The brain in Creatures is a very complex thing built of about 10 lobes, maybe 900 neurons and many thousands of dendrites. The brain works with the creature's biochemistry in order to keep itself alive.
A lobe is a part of the brain that is dedicated to a certain function. Each lobe has an x, y, width and height coordinate, giving it a unique position in the grid of the brain.
A neuron is a place where you can store a number value. Most neurons lose the saved value over time, but some do this faster than others.
Neurons live in lobes, and are connected to other neurons via dendrites.
Dendrites are the connections between different neurons. Dendrites work unidirectionally (one-way), so the value of neuron 1 may influence the value of neuron 2, but not vice versa. Dendrites may have different behaviours and some just transfer the value of one neuron to another one, while others may negate the value or do even more complex work. See also concept lobe.
Creature brains use a neuronal processing system called State Value Rules, commonly shortened to SVRules.
These were fairly simple in Creatures 1 and Creatures 2, essentially designed to let you perform simple manipulations upon Creature variables (ie, biochemistry and brain values), with the possibility of adding conditions based upon these variables.
In Creatures Evolution Engine games such as Creatures 3, each neuron and dendrite is a fully functional register machine. That means that you have several registers (places where you can store something) and one special working register. The most important commands on a register machine are LOAD, which loads a value into the working register and STORE, which stores a value from it into one of the other registers.
Operations like ADD always use the value of the working register. Look at the following example, which adds the value from register 1 to the one of register 0 and stores the new value in register 2:
- LOAD 0
- ADD 1
- STORE 2
The SVRules system adds some extensions to the usual register machine, like access to the Creature's chemical system or to its reception.
A good place to learn more about the brain is The Creatures Developer Resource
A note from the programmer
This SVRule system was designed to deal with an interesting problem: How could I specify arbitrary behaviours for my neurons in a way that evolution could freely change, without it generating endless syntax errors in the process? For instance, imagine that a mutation were to occur in a line of conventional C++ code, such as "for (i=0; i<num; i++)". Almost every possible mutation would render the code unreadable (e.g. "fxr (i-0; ibnum; i4+)") and the chances of a useful (or even viable) mutation would be extremely low. At worst the whole simulation would crash.
To solve this problem I designed the SVRule system in such a way that EVERY statement you can write in it is legal and meaningful, even if it is not biologically useful. If a token was originally the operand for a command, for example, and the command later mutated to one that didn't require operands, the token would now be interpreted instead as a new command or a variable. The details of this aren't very important, but I guess it's an interesting example of the ways in which biology differs from computer programming. Biology tends to have this sort of robustness built into the design.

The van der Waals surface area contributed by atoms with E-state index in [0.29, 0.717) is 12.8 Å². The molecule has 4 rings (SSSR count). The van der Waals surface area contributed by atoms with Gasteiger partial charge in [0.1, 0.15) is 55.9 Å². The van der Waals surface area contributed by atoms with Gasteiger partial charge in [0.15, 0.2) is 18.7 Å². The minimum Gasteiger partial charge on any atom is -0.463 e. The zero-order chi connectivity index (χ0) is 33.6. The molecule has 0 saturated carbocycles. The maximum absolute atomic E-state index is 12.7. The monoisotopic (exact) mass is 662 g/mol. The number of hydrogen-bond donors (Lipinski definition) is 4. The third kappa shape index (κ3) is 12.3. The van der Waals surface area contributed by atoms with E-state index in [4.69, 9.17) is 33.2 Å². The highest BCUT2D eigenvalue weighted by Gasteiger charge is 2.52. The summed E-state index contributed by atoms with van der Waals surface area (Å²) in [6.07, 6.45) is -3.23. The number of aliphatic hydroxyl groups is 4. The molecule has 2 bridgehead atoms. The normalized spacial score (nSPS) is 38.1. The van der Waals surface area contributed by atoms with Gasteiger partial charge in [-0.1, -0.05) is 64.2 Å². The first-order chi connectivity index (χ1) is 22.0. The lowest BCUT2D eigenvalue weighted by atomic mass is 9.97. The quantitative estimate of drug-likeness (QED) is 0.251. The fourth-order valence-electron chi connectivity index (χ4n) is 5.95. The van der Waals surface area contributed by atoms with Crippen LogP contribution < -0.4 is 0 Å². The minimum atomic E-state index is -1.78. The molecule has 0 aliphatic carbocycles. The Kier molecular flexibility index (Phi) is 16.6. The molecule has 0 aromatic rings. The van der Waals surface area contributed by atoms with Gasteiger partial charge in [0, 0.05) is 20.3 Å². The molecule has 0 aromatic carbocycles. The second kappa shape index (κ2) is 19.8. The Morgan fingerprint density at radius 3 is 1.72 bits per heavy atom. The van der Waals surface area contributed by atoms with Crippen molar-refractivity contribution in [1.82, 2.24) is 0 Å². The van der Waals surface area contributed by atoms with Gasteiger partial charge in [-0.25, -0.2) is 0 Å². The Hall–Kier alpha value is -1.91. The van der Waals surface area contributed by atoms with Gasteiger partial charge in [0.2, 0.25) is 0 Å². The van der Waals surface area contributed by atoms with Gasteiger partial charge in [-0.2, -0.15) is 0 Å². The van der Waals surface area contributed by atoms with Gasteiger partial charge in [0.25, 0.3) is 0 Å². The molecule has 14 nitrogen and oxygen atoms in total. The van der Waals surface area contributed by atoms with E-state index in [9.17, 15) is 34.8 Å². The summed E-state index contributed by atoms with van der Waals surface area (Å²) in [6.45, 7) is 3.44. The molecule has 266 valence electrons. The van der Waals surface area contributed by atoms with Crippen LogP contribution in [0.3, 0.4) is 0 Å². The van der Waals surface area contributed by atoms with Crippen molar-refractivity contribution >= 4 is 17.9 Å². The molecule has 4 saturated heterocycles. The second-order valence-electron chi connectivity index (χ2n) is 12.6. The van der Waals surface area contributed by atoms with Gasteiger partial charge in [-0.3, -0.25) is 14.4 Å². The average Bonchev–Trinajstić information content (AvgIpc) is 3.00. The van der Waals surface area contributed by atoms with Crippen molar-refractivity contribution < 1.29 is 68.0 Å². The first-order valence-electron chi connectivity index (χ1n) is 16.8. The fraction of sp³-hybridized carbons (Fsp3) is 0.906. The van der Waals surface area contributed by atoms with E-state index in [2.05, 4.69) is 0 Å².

—Digitalgod 12:39, 4 Apr 2005 (EDT)
In the games after C2, one way in which creatures can die is by the lifeforce of the brain organ - which contains only the brain lobes - becoming too low. This happens when the organ receives sufficient damage which, due to the lack of other biochemistry inside the organ, only happens when a creature has insufficient ATP. The gene which governs this organ has a similar structure to other organ genes.
Tracts were introduced in the Creatures Evolution Engine as a new object for managing dendrites. Each tract defines a set of dendrites connecting between two lobes. This allowed brains to be more complex compared to Creatures 1 and Creatures 2, in which each lobe could only have up to two types of dendrites connecting to it.
|C1 opcode||C2 opcode||name||description|
|0||0||<end>||Marks the end of an SVRule. Any opcodes appearing after this marker are ignored.|
|1||1||0||The integer number zero.|
|2||2||1||The integer number one.|
|3||3||64||The integer number sixty-four.|
|4||4||255||The integer number two hundred fifty-five.|
|5||5||chem 0||Current amount of chemical 0 in the brain lobe. This chemical can be changed with a biochemical receptor.|
|6||6||chem 1||See above.|
|7||7||chem 2||See above.|
|8||8||chem 3||See above.|
|9||9||state||Current value of the state of the cell.|
|10||10||output||Current output value of the cell.|
|11||11||thres||Current threshold of the cell.|
|12||12||type 0||The sum of type 0 dendrites. The individual value of each dendrite for this type is summed and returned. The individual value of a dendrite appears to be calculated as: |